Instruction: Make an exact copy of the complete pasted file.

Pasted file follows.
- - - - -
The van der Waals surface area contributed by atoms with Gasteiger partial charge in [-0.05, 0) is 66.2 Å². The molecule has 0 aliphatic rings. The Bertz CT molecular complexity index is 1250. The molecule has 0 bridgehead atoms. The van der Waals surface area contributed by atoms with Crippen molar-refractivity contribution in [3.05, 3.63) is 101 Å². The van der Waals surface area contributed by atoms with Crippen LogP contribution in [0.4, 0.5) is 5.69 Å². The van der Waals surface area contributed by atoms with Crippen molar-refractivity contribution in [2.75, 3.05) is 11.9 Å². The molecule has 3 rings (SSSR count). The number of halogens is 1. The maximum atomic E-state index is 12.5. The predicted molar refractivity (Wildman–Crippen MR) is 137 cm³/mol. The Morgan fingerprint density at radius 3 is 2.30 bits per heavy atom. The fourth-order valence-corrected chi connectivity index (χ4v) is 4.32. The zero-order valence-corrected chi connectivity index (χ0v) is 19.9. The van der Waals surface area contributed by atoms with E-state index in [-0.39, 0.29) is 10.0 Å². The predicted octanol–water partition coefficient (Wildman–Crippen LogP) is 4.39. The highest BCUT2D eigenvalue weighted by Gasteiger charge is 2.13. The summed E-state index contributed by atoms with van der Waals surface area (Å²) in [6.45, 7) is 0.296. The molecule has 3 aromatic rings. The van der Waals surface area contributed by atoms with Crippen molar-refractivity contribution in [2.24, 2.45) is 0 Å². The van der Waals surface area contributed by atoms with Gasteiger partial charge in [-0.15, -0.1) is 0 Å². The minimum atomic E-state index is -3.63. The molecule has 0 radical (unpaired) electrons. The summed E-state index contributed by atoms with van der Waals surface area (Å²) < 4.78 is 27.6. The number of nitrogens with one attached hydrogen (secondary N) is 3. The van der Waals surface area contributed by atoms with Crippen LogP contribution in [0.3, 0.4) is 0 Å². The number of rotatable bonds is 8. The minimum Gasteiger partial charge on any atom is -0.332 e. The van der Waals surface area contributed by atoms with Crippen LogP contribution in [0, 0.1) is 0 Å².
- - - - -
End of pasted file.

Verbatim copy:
The van der Waals surface area contributed by atoms with Gasteiger partial charge in [-0.05, 0) is 66.2 Å². The molecule has 0 aliphatic rings. The Bertz CT molecular complexity index is 1250. The molecule has 0 bridgehead atoms. The van der Waals surface area contributed by atoms with Crippen molar-refractivity contribution in [3.05, 3.63) is 101 Å². The van der Waals surface area contributed by atoms with Crippen LogP contribution in [0.4, 0.5) is 5.69 Å². The van der Waals surface area contributed by atoms with Crippen molar-refractivity contribution in [2.75, 3.05) is 11.9 Å². The molecule has 3 rings (SSSR count). The number of halogens is 1. The maximum atomic E-state index is 12.5. The predicted molar refractivity (Wildman–Crippen MR) is 137 cm³/mol. The Morgan fingerprint density at radius 3 is 2.30 bits per heavy atom. The fourth-order valence-corrected chi connectivity index (χ4v) is 4.32. The zero-order valence-corrected chi connectivity index (χ0v) is 19.9. The van der Waals surface area contributed by atoms with E-state index in [-0.39, 0.29) is 10.0 Å². The predicted octanol–water partition coefficient (Wildman–Crippen LogP) is 4.39. The highest BCUT2D eigenvalue weighted by Gasteiger charge is 2.13. The summed E-state index contributed by atoms with van der Waals surface area (Å²) in [6.45, 7) is 0.296. The molecule has 3 aromatic rings. The van der Waals surface area contributed by atoms with Crippen molar-refractivity contribution in [2.24, 2.45) is 0 Å². The van der Waals surface area contributed by atoms with Gasteiger partial charge in [-0.15, -0.1) is 0 Å². The minimum atomic E-state index is -3.63. The molecule has 0 radical (unpaired) electrons. The summed E-state index contributed by atoms with van der Waals surface area (Å²) < 4.78 is 27.6. The number of nitrogens with one attached hydrogen (secondary N) is 3. The van der Waals surface area contributed by atoms with Crippen LogP contribution in [0.3, 0.4) is 0 Å². The number of rotatable bonds is 8. The minimum Gasteiger partial charge on any atom is -0.332 e. The van der Waals surface area contributed by atoms with Crippen LogP contribution in [0, 0.1) is 0 Å².